New research which has focused solely on the continental United States of America has found that by 2100, 9 percent of the land within 180 coastal cities could be threatened by rising sea levels.
Such a rise means that the Gulf and southern Atlantic coasts would be particularly hard hit, seeing cities like Miami, New Orleans, Tampa and Virginia Beach losing 10 percent of their land area by 2100.
This is the first analysis that looks at every coastal city in the lower 48 states with a population of 50,000 or more, and one of the most detailed studies, using data that allowed the researchers to view into very high resolution images of coastal regions.
Current scientific predictions indicate that by 2100 the ocean levels will have risen about 1 meter, and could see continuing sea level rise of a meter per century if the current rate of global warming continues apace.
“According to the most recent sea-level-rise science, that’s where we’re heading,” said lead researcher Jeremy L. Weiss, a senior research specialist in the UA’s department of geosciences. “Impacts from sea-level rise could be erosion, temporary flooding and permanent inundation.”
“With the current rate of greenhouse gas emissions, the projections are that the global average temperature will be 8 degrees Fahrenheit warmer than present by 2100,” said Weiss, who is also a UA doctoral candidate in geosciences.
“That amount of warming will likely lock us into at least 4 to 6 meters of sea-level rise in subsequent centuries, because parts of the Greenland and Antarctic ice sheets will slowly melt away like a block of ice on the sidewalk in the summertime.”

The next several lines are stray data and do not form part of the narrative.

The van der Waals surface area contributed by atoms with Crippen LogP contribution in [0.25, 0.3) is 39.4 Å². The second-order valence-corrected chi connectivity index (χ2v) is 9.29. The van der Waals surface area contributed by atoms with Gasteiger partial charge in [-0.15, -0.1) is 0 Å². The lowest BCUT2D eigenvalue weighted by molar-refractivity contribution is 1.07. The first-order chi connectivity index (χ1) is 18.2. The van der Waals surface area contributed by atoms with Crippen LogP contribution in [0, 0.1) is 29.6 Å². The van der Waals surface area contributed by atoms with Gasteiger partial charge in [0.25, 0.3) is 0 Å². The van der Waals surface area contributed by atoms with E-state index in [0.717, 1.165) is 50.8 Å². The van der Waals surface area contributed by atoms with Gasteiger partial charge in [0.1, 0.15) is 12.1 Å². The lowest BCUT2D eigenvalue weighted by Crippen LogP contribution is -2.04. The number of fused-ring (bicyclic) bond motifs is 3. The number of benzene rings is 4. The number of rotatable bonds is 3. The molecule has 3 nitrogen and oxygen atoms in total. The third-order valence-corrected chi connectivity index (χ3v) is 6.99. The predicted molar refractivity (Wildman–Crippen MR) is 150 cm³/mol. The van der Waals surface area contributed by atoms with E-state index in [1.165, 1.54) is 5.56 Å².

“Our work should help people plan with more certainty and to make decisions about what level of sea-level rise, and by implication, what level of global warming, is acceptable to their communities and neighbors,” said co-author Jonathan T. Overpeck, a UA professor of geosciences and of atmospheric sciences and co-director of UA’s Institute of the Environment.
Weiss, Overpeck, and others, looked at how much land area from the 180 municipalities could be affected if the sea levels rose 1 to 6 meters. At 3 meters (almost 10 feet), on average more than 20 percent of land in those cities could be affected. Nine large cities, including Boston and New York, would have more than 10 percent of their current land area threatened. By 6 meters (about 20 feet), about one-third of the land area in U.S. coastal cities could be affected.
“Ours is the first national-scale data set that delineates these low-lying coastal areas for the entire lower 48 at this degree of spatial resolution,” Weiss said.
The NED data set has some uncertainty, particularly for estimating elevation changes of 1 meter or less. That means the researchers’ ability to identify the threat to any particular small piece of land is better for larger amounts of sea-level rise than for smaller amounts of sea-level rise, Weiss said.
“As better digital elevation models become available, we’ll be using those,” Weiss said. “The USGS is always improving the digital elevation models for the U.S.”
Overpeck said, “The main point of our work is to give people in our coastal towns and cities more information to work with as they decide how to deal with the growing problem of sea-level rise.”
Source: The University of Arizona